Back to Top
Skip to main content
 
 
 
A Rotating Detonation Engine operating at the Air Force Research Laboratory.
NETL Joining with NASA, DoD to Advance Highly Efficient, Low-Emission Engine Technology
NETL’s water-cooled Rotating Detonation Engine installed in the Lab’s High Pressure Combustion Test Facility in Morgantown, W.Va.
NETL’s water-cooled Rotating Detonation Engine installed in the Lab’s High Pressure Combustion Test Facility in Morgantown, W.Va.

By partnering with a host of federal agencies including NASA, NETL’s rotating detonation engine (RDE) technology development can proceed with greater effectiveness and efficiency, potentially speeding up real-world applications of the engines.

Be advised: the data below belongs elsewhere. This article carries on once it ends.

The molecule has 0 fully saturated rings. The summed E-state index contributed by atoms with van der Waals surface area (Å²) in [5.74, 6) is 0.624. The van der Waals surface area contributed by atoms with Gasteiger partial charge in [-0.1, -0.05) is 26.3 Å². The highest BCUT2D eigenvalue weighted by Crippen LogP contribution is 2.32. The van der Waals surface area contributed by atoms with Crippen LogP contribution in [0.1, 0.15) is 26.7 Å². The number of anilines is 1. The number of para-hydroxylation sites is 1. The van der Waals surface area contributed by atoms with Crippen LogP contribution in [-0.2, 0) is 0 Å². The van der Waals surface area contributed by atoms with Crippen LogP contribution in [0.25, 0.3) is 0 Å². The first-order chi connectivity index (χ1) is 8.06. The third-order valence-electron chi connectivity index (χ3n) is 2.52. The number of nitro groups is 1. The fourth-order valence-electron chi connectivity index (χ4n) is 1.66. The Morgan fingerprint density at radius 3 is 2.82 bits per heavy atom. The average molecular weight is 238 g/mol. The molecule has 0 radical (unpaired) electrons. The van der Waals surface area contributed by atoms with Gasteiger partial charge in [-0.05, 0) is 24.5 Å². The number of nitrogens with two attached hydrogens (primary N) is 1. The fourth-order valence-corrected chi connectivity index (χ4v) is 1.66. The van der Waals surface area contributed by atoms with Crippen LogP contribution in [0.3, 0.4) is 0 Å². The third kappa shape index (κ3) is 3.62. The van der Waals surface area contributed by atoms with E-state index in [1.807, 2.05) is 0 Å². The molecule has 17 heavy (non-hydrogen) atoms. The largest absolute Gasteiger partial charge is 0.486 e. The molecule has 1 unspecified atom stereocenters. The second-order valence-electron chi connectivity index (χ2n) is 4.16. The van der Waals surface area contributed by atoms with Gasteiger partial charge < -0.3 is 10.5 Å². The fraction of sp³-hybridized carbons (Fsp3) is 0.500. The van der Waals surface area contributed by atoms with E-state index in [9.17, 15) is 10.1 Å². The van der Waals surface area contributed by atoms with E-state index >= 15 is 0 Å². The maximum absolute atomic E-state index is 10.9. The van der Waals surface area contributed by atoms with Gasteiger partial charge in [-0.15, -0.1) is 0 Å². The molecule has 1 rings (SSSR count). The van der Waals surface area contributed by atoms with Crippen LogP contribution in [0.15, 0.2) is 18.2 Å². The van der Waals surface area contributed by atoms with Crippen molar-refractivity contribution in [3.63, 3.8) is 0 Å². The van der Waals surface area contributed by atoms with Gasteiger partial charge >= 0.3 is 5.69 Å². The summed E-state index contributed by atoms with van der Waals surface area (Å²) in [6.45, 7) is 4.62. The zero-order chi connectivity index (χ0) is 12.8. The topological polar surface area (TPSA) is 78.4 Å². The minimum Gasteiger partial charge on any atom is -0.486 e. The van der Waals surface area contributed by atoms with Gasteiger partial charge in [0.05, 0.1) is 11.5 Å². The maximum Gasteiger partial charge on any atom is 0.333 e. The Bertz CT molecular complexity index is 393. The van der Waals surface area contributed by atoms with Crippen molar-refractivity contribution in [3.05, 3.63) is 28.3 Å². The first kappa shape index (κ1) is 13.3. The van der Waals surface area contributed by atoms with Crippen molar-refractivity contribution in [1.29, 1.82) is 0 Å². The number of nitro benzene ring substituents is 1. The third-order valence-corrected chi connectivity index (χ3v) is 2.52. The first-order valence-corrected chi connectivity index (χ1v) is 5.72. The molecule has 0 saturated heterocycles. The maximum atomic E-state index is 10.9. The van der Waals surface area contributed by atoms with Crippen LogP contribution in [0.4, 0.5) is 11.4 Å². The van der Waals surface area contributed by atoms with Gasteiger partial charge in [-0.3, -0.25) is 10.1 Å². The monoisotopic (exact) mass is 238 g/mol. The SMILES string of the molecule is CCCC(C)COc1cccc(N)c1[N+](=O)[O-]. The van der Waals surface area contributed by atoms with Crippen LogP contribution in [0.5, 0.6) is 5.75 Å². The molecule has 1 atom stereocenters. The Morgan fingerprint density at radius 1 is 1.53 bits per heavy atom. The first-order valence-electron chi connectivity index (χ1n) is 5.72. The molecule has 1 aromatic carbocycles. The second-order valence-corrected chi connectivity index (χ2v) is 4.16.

Internal combustion engines, such as gas turbines, are effective, but they suffer limitations in pressure and power output. RDEs, on the other hand, create controlled, continuous detonation waves that rotate inside a modified gas turbine combustion chamber. This means RDEs avoid the pressure loss and resulting decrease in efficiency that occurs with conventional gas turbine engines. The rotating detonation process means more of the fuel’s energy is captured and utilized, resulting in higher power output, less fuel being consumed, a smaller industrial footprint and reduced environmental impact.